The Lumberjack editorial staff comments on America’s flawed electoral system As the world watches the United States 2020 election results, waiting for our pseudodemocratic process to churn out a new president, historically unprecedented voting methods misrepresents the reported Election Day

The Mario triple pack invokes a nostalgia attack

When I was a child, the first video game system I owned was a Nintendo 64. Among the games I played was Super Mario 64. I played it all the time and when I wasn’t playing it, I was lying

Women’s lacrosse drops their competitive season

Greta Roberts, president and player of Humboldt State University’s women’s lacrosse team, made the decision with her coach and teammates to cancel the upcoming spring season. The team decided that not being able to recruit in the fall would be

Dobby’s proposition opinions

Haven’t voted yet? Well, you’re running out of time. Here’s a quick rundown of California’s propositions on the ballot this year

Corporations buy out propositions

In a series of general and misleading advertisements, corporate backers of Propositions 22 and 23 show their grubby hands

CDOR continues virtually

The Campus and Community Dialogue On Race returns covering global justice for Black Lives.

Indigenous Food Sovereignty

Local food management practices of the Tolowa Dee-ni, Yurok and other indigenous peoples.

Humboldt State Admin attempts to discredit the Lumberjack

***A Lumberjack editorial represents both the majority opinion of the student newspaper’s editorial board, nine editors, as well as the overwhelming majority of Humboldt State University’s student body. Collectively, an editorial echos, embodies and advocates for community beliefs.*** Insensitive communications

Music of the Moment 6

21 Savage and Metro Boomin drop a classic with “Savage Mode II”

Spartans arrive at HSU despite campus concerns

***Editor’s note: SJSU football program was tested in congruence with Mountain West conference guidelines*** The Spartans have arrived and this time they’re not carrying spears or shields. Instead the San Jose State football team stepped onto the Humboldt State campus

Music of the Moment 5

After shooting Megan Thee Stallion, Tory Lanez cancels himself

Welcome to the Twilight Zone

Comparisons between episodes of the classic TV show The Twilight Zone and our own dismal reality

Music of the Moment 4

YoungBoy Never Broke Again dodges the sophomore slump with his new album “Top.”

Self-Care Cuts

Changing your hair to change your life

HSU Seaweed Farm sets sail

The first commercially-approved seaweed farm in California will be on the map.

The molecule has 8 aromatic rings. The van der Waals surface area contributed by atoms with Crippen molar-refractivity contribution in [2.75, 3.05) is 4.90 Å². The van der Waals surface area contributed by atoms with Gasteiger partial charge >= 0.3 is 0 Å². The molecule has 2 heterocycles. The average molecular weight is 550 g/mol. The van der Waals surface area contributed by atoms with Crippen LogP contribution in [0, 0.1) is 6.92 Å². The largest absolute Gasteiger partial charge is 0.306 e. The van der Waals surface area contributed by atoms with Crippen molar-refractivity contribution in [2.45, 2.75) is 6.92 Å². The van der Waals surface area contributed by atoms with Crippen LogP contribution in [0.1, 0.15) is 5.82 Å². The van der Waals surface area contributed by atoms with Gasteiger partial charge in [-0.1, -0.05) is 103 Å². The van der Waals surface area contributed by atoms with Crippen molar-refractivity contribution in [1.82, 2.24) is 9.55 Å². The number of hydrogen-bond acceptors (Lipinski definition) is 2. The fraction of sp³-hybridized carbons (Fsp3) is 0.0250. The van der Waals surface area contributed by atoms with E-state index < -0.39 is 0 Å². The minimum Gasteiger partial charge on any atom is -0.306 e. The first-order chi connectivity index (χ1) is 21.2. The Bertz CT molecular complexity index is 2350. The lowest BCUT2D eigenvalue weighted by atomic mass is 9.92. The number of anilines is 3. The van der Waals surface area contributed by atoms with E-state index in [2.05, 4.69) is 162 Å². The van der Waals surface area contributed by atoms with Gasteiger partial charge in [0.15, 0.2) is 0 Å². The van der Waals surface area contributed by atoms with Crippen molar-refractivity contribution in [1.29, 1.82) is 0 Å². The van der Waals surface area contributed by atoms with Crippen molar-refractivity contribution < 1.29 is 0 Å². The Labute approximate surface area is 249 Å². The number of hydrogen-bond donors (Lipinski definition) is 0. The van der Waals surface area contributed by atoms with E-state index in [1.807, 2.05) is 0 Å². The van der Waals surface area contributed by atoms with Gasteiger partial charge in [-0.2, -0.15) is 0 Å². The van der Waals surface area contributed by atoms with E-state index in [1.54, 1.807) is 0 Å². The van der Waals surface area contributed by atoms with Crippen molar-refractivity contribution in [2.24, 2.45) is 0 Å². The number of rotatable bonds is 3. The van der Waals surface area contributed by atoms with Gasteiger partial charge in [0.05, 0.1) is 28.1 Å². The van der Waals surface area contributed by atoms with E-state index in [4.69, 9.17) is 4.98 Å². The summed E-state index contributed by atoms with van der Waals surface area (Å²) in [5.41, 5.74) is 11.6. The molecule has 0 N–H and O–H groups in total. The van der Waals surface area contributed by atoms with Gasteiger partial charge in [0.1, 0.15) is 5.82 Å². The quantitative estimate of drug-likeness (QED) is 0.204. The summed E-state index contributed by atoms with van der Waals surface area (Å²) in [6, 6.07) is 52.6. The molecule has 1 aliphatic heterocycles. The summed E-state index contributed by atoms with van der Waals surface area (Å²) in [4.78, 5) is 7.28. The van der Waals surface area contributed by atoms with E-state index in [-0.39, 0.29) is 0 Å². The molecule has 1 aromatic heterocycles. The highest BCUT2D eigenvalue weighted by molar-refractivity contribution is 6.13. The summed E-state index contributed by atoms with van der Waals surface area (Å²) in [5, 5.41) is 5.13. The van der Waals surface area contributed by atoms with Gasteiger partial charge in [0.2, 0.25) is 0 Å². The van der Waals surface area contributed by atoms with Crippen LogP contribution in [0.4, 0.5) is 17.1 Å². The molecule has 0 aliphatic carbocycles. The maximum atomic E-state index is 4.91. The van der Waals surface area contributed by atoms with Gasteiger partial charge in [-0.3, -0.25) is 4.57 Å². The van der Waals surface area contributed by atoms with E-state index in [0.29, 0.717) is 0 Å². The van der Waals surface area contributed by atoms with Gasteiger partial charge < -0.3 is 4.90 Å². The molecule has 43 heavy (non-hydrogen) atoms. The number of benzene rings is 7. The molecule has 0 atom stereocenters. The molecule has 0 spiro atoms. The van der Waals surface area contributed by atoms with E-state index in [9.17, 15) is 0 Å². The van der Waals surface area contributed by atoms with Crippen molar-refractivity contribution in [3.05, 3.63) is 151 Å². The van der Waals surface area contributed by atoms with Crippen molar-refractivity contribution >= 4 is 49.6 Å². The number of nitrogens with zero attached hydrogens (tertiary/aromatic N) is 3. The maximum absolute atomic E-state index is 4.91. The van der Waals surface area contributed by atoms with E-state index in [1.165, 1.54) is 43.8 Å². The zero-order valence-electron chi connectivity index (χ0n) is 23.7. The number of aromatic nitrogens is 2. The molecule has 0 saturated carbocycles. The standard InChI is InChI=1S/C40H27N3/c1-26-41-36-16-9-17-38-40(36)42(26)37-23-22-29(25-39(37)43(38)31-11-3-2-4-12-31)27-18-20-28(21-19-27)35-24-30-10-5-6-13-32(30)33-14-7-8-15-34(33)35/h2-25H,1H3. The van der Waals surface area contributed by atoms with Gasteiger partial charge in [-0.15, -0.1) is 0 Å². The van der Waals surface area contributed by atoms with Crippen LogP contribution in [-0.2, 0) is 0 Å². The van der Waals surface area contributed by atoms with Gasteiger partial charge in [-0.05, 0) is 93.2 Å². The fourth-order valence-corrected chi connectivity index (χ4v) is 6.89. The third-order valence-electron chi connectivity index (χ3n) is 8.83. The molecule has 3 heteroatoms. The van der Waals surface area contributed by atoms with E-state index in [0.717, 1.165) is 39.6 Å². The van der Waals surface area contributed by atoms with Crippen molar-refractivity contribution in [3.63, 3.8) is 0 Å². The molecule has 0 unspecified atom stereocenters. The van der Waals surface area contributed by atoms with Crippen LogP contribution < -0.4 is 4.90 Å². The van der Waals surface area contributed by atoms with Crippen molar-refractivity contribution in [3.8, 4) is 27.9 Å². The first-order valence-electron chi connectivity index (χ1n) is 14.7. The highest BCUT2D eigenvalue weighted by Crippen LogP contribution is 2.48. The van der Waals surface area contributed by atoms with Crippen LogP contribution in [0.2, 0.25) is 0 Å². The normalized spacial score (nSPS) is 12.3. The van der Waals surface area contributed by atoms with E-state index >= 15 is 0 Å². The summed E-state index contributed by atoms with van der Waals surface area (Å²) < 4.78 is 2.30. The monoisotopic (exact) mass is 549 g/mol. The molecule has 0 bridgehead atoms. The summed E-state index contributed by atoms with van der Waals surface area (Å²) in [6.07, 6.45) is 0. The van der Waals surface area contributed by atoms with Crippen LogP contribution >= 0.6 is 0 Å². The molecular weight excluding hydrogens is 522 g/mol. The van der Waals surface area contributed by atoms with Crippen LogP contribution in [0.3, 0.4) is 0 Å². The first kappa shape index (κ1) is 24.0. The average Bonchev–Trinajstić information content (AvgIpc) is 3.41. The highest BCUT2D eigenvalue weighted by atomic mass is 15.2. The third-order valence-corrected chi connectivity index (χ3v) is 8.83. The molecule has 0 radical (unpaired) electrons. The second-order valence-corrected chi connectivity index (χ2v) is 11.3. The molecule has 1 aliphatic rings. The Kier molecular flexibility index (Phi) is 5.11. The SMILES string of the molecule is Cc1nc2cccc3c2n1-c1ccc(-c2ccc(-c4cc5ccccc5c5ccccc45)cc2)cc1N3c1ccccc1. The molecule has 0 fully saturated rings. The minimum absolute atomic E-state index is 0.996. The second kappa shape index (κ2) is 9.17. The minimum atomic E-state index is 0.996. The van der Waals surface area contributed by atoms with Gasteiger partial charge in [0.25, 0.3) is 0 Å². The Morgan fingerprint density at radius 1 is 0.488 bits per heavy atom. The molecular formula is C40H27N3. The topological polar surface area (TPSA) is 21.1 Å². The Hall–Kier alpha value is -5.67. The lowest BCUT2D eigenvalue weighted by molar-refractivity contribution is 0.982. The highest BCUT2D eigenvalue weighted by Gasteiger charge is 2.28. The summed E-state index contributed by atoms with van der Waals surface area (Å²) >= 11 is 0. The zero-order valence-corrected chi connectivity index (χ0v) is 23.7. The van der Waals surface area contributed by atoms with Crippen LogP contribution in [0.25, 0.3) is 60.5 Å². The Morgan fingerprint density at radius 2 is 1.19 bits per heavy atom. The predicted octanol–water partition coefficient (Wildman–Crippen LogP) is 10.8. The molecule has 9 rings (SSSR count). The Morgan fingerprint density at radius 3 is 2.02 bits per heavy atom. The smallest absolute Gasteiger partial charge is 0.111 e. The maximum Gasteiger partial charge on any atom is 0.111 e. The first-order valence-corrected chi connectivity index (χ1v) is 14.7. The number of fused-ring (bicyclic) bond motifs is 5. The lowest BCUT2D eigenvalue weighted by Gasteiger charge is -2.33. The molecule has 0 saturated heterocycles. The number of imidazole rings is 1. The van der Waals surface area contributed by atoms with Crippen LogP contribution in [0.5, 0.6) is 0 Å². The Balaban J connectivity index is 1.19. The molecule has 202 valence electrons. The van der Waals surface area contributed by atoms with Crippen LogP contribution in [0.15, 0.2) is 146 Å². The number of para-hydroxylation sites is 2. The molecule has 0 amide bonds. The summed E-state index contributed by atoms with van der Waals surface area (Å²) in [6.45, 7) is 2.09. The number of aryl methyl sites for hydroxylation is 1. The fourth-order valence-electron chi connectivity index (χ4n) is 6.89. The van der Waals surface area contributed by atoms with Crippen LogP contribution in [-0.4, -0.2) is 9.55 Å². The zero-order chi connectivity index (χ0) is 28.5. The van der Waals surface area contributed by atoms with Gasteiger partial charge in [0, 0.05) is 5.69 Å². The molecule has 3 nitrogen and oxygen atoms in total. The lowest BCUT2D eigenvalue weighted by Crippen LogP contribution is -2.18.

Music of the Moment 3

For better or worse, Big Sean is likely gone for good.

More Layers, More Protection?

Humboldt State demands double masking on campus, does more layers equal more protection?

The Ethnic Studies Bill is a Blessing

Ethnic Studies will thankfully become mandatory for all California State University students – as it should be.

The Complex Interface of Humans and Wildfires

How fire suppression is a mixed bag in Humboldt County Every fire season, blankets of smoke roll over Humboldt County. Here on the coast, that’s as close to wildfires as some of us get. But our practice of fire suppression

Defund HSU’s Police Department

Incidents of racism from the former UPD Chief, past examples of excessive force from current officers and a shrinking university budget.

How Not To Be Bitten By A Kitten

Please prepare to be prey Congratulations, a baby feline has recently come into your life. If they’re anywhere from 2-18 months, they bite. They see you as prey. Because you are prey. You always have been. You always will be.

Graduating Into Uncharted Waters

HSU graduates attempt to navigate a world turned upside-down by COVID-19 In May, Humboldt State University graduated hundreds of students, as it does every year. Unlike past years, graduates didn’t get to shake hands with their respective dean and receive

HSU Cultural Center Budget Slashed

Associated Students leaves student body devastated after significant reductions in cultural center’s budget.

All aboard the plague ship

Unprecedented times are met with normalized behavior, HSU puts students and community members at higher risk after reopening campus and student housing.

Music of the Moment

The hip-hop community rallies behind the Black Lives Matter Movement

Inside the Immune System

How the body uses multiple levels of defense against foreign intruders

Catcalling Can’t Continue

Verbal harassment toward women is about control and the assertion of gender discrimination